Planets of binary stars: Targets in the search for alien life
Planetary systems around stars the size of our sun are obvious targets for astronomers trying to locate extraterrestrial life forms, and nearly every second star in that category is a binary star.
New research from Denmark and the University of Michigan indicates that planetary systems are formed in a very different way around binary stars—two stars gravitationally bound to each other—than around single stars such as the sun.
The researchers began observing the binary star system NGC 1333-IRAS2A in an attempt to understand the fundamental aspects of the births of stars and planetary systems, says study co-author Edwin Bergin, professor and chair of the U-M Department of Astronomy.
“We were trying to peer as close as we could to the most luminous star in the binary—the primary star—and observe the beginnings of planetary system formation, and we got it, but in a different way,” Bergin said. “The result that we have has something to do with how planetary systems form, and it’s that the binary star system can influence planetary formation tremendously.”
Jes Kristian Jørgensen, professor of astrophysics and planetary science at the Niels Bohr Institute at the University of Copenhagen and principal investigator of the study, says the result can also help aid in the search for extraterrestrial life.
“The result is exciting since the search for extraterrestrial life will be equipped with several new, extremely powerful instruments within the coming years,” he said. “This enhances the significance of understanding how planets are formed around different types of stars. Such results may pinpoint places which would be especially interesting to probe for the existence of life.”
The results from the project, which also has participation of astronomers from Taiwan, are published in Nature.
The team used observation time on the ALMA telescopes in Chile to observe the binary star system NGC 1333-IRAS2A in the Perseus molecular cloud. The distance from Earth to the binary star is about 1,000 light-years, which is quite a short distance in an astronomical context. Formed some 10,000 years ago, it is a very young star. The two stars of the binary system are 200 astronomical units apart. An AU equals the distance from Earth to the sun. In comparison, the furthest planet of the solar system, Neptune, is 30 AU from the sun.
The binary star is surrounded by a disc consisting of gas and dust. Some of this material is moving away from us, while other material is approaching. The observations can only provide researchers with a snapshot from a point in the evolution of NGC 1333-IRAS2A. However, the team has complemented the observations with computer simulations reaching both backward and forward in time.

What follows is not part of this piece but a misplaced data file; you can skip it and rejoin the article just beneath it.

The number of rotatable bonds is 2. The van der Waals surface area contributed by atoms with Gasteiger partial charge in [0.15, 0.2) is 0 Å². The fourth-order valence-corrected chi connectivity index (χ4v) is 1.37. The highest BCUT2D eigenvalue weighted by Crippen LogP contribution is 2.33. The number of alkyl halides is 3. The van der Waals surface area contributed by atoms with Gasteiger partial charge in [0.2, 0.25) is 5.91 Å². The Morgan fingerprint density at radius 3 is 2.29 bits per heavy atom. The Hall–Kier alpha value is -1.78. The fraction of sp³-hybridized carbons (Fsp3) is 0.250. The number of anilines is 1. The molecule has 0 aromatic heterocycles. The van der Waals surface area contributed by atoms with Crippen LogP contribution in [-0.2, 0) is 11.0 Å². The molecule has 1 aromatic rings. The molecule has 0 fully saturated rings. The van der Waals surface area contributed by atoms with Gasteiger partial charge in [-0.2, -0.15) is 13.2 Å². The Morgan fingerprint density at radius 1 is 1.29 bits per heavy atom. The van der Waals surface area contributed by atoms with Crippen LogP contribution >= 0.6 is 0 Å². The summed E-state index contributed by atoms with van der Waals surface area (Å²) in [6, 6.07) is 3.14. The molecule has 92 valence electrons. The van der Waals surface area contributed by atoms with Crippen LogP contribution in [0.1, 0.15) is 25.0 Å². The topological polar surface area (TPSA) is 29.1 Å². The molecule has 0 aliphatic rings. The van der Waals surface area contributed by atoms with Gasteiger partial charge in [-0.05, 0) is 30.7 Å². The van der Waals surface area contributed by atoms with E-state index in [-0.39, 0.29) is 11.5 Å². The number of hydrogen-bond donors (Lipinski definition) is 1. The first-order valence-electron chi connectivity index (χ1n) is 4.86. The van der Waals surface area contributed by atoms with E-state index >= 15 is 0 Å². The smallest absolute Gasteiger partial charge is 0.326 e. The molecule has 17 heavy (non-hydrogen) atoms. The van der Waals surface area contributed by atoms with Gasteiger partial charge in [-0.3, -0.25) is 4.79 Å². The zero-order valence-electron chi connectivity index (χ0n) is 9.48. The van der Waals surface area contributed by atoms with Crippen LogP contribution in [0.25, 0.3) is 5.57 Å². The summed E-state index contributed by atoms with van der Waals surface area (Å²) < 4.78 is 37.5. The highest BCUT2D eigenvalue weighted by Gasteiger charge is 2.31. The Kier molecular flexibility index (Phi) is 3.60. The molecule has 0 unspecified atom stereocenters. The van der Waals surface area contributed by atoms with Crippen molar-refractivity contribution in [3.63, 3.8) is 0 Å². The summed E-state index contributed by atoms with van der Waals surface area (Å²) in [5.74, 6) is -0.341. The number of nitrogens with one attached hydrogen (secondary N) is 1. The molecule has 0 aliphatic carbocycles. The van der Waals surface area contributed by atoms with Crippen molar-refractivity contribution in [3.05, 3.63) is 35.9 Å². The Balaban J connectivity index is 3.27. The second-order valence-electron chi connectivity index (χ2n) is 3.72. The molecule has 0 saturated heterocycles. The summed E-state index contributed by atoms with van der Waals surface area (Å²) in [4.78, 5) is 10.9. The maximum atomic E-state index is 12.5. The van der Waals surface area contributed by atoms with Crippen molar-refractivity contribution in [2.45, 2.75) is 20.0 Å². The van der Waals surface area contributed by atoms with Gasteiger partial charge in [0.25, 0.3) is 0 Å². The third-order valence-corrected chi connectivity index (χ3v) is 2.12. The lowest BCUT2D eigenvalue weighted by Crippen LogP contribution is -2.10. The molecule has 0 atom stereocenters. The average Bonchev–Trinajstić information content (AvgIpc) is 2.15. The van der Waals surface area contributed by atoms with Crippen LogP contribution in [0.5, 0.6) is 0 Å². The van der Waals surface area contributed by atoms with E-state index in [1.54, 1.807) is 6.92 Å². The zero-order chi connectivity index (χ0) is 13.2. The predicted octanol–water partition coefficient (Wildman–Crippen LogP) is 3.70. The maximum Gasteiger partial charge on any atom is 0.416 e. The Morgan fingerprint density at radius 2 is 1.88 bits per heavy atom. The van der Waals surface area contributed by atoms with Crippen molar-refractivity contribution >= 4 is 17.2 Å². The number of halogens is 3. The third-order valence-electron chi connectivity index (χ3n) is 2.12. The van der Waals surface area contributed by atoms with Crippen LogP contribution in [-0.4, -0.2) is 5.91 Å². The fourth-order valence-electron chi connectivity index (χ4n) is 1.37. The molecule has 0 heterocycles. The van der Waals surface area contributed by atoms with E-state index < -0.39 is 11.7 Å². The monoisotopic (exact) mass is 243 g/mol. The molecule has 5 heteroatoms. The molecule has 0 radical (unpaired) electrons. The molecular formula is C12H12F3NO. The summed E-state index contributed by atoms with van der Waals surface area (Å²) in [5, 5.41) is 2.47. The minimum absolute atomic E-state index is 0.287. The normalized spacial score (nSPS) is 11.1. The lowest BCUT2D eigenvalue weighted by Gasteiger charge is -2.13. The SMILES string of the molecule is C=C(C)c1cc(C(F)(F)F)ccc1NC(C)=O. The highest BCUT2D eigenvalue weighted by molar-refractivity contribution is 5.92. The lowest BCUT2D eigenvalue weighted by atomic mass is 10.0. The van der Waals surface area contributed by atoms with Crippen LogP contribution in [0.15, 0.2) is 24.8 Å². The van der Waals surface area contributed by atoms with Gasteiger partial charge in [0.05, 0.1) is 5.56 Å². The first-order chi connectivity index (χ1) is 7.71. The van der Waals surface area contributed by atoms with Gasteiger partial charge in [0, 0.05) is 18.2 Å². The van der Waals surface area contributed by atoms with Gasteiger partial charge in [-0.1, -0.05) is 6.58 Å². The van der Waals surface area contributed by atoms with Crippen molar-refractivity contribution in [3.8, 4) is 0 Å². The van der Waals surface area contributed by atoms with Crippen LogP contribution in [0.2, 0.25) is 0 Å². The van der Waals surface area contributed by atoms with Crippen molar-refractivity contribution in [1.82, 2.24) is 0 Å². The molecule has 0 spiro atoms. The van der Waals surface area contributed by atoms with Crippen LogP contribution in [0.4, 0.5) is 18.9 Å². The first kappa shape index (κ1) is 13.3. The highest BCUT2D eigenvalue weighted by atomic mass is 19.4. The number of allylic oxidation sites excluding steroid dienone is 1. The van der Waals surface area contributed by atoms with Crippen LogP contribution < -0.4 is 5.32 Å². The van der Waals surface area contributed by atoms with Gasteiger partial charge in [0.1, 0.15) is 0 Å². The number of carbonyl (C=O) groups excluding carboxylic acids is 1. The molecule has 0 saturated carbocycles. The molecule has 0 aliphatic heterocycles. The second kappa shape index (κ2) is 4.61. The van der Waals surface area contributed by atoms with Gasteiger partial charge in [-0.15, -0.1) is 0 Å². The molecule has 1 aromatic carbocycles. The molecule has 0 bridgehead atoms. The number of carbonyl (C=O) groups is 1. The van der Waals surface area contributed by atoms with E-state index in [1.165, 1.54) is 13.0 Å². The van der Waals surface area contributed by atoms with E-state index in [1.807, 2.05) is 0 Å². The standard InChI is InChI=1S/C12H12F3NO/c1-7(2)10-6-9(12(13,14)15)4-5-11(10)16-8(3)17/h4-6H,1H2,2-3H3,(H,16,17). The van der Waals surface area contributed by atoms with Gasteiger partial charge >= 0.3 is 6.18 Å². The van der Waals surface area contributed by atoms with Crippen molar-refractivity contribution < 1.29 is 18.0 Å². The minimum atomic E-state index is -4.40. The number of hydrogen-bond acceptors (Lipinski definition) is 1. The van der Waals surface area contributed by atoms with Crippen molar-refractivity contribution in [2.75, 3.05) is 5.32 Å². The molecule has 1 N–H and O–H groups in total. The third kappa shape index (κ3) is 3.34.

“The observations allow us to zoom in on the stars and study how dust and gas move toward the disk. The simulations will tell us which physics is at play and how the stars have evolved up till the snapshot we observe and their future evolution,” said Rajika Kuruwita, a postdoctoral researcher at the Niels Bohr Institute.
Notably, the movement of gas and dust does not follow a continuous pattern. At some points in time—typically for relatively short periods of 10 to 100 years every thousand years—the movement becomes very strong. The binary star becomes ten to one hundred times brighter, until it returns to its regular state.
Presumably, the cyclic pattern can be explained by the duality of the binary star. The two stars encircle each other, and at given intervals their joint gravity will affect the surrounding gas and dust disc in a way that causes huge amounts of material to fall toward the star.
“The falling material will trigger significant heating. The heat will make the star much brighter than usual,” Kuruwita said. “These bursts will tear the gas and dust disc apart. While the disc will build up again, the bursts may still influence the structure of the later planetary system.”
The stellar system is still too young for planets to have formed. The team hopes to obtain more observational time, allowing them to investigate the formation of planetary systems. The researchers only had five hours of ALMA observation time, and hope to get 100 hours for a new project, Jørgensen said. The astronomers would also like to observe comets, which often have a high content of ice with organic molecules present.
ALMA is not a single instrument but 66 telescopes operating in coordination. This allows for a much better resolution than could have been obtained by a single telescope. ALMA, which allows scientists to see complex organic molecules, will also allow scientists to study how comet impacts could introduce organic molecules to barren planets.
“The binary is clearly influencing the evolution of the disk of material around the main system. And that suggests, since most stars form as binaries, that the binary will influence the ultimate composition of planets that are born,” Bergin said. “Is it any different if you were born as a single star? We don’t know that. We have observed that most stars are born in binaries but many of these binaries drift apart over time.
“So how important is this for the formation of planetary systems and the formation of habitable worlds? Another way of saying this in the ‘Star Wars’ parlance is how many Tatooines are out there? We don’t know, but what we now know is that, hey, this matters.”